Cloud 4 MIN Read

Four Considerations for Moving to the Cloud

December 9th, 2021

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In October, I spoke at the Billington Cybersecurity Conference and was asked about priorities for agencies moving to the cloud. It’s a question that makes you think about where we are in our cloud journey. AWS has been around for some time and Azure has too. Most agencies have dipped their toes into cloud in some capacity, and we’re now reaching a point where many agencies are embracing multi-cloud models. That, in and of itself, has created some confusion about how to prioritize cloud initiatives and even how we should think about cloud.

To put it in simple terms, I’d like to highlight three things you need to consider for a multi-cloud strategy: an understanding of why you’re moving to the cloud, governance, and an approach to leverage the tools that exist today to protect against building silos.

These steps can help organizations avoid mistakes that can cost them time and money and put them on the right track to truly leverage cloud (and the people who know how to work effectively within it) for the good of their missions. Here are some important considerations that will help make moving to the cloud a success.

1. Remember Cloud Computing Is a Mission Enabler

Far too often the cloud is viewed as a “place to be” and not a capability. Even if you’re lifting and shifting applications into the cloud, you still have to adjust your operations and platforms so that you can support your cloud environment – one that, in reality, is likely going to include or evolve to multiple clouds. It’s therefore critical to surround your cloud endeavors with the operational resources and support necessary to take advantage of all the benefits the cloud has to offer. Treat cloud as a mission enabler to enhance your core capabilities, and you start to see all the components necessary to ensure you are leveraging cloud to its fullest potential for your agency.

2. Go Multi-Cloud Only if It’s Right for You

The cloud by itself has lots of benefits to offer: it’s elastic, scalable and gives you the enhanced capabilities to get things done. But, cloud service providers each offer differentiating capabilities on their platform, beyond compute and storage. Cloud native services exist to help you realize the benefits of cloud no matter your provider(s). As an example, the recently announced AWS SageMaker Canvas enables business analysts to start leveraging the power of AI/ML even if you’re not staffed with a team of data scientists. To be sure, multi-cloud environments can keep agencies from being locked into one vendor’s platform and let you shift workloads between them. However, introducing a multi-cloud environment can create complexities and challenges that aren’t always outweighed by those benefits.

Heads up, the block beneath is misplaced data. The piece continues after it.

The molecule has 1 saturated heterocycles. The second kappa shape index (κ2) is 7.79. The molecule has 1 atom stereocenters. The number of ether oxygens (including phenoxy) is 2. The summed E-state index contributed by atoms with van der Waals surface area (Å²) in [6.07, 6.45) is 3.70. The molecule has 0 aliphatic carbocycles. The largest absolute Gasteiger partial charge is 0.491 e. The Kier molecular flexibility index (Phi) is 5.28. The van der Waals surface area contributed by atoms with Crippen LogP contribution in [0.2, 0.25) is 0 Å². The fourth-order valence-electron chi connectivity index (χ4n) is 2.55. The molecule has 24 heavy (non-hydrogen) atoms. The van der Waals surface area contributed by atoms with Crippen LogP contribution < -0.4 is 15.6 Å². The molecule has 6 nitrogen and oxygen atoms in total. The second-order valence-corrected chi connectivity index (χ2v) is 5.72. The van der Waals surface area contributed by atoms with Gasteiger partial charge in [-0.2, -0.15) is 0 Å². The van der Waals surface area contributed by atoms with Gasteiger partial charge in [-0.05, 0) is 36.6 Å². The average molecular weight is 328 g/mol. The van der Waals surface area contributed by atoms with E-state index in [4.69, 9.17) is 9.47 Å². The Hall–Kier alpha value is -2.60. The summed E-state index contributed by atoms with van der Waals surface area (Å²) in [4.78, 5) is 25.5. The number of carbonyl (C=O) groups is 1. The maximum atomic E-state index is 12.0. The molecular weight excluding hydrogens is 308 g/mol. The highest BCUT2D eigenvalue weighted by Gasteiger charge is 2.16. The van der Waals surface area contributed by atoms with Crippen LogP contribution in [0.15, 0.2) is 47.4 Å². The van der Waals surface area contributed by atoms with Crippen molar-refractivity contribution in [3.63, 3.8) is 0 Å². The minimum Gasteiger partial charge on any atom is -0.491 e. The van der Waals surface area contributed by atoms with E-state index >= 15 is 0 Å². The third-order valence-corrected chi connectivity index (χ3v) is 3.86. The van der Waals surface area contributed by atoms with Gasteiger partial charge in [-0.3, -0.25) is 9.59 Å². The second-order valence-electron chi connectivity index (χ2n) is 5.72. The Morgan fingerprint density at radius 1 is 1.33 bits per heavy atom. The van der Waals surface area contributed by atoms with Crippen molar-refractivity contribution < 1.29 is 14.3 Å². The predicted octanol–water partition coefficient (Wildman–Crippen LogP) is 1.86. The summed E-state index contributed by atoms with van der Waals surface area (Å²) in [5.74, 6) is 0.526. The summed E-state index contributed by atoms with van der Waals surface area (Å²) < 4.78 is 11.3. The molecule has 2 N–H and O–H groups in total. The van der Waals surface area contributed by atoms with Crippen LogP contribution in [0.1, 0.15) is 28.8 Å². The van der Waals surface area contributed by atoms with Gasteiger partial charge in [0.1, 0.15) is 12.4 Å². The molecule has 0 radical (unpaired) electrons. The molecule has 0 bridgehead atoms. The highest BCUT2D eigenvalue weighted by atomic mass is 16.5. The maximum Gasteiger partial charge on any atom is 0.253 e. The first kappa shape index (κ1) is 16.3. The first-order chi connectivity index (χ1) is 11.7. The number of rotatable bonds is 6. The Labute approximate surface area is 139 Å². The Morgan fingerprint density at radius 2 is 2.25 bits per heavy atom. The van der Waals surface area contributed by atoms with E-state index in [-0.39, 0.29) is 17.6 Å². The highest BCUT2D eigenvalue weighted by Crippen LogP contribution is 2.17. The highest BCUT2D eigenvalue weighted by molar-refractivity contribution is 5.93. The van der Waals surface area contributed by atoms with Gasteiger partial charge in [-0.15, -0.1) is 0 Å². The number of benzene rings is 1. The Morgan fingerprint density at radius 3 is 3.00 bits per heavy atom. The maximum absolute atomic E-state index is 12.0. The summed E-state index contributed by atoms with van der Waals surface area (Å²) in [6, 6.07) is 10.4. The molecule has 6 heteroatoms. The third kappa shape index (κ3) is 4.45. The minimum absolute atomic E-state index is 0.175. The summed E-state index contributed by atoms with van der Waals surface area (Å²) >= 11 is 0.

3. Cut Through Red Tape and Unintentional Complexity

Inevitably, operating on multiple clouds will create additional complexity. But complexity can be managed and can even be instructive. Agencies should be sure that the introduction of a new cloud platform doesn’t result in siloed workstreams or intractable procedural hurdles. The cloud is about expanding capabilities: about doing more, handling more workloads, becoming more flexible. Designating one environment as a home base, or SSO, and then understanding how to seamlessly leverage specific clouds for specific workloads will give your organization agility and insights like never before.

4. Do the Planning Necessary to Support Your Cloud Needs Today and into the Future

Cloud vendors are constantly evolving and regularly deploying new services and capabilities that could help solve some of your agency’s toughest challenges. Planning and strategic thinking around the cloud should be happening all the time, and it should inform the answers to questions like: Which cloud is right for my organization? Am I introducing unnecessary complexity with this choice? Is the security as good? These are essential considerations for any agency; and the answers will differ based on your mission and business needs. Your cloud strategy will continually evolve, and it requires attention and planning just like any other capability.

At GDIT, we see our role as a partner to agencies in helping them deliver on their missions and address the challenges that can arise along the way. This is why we invest in the time, training, and talent necessary to help our customers become even more effective and strategic as they deliver on their missions and advance them.

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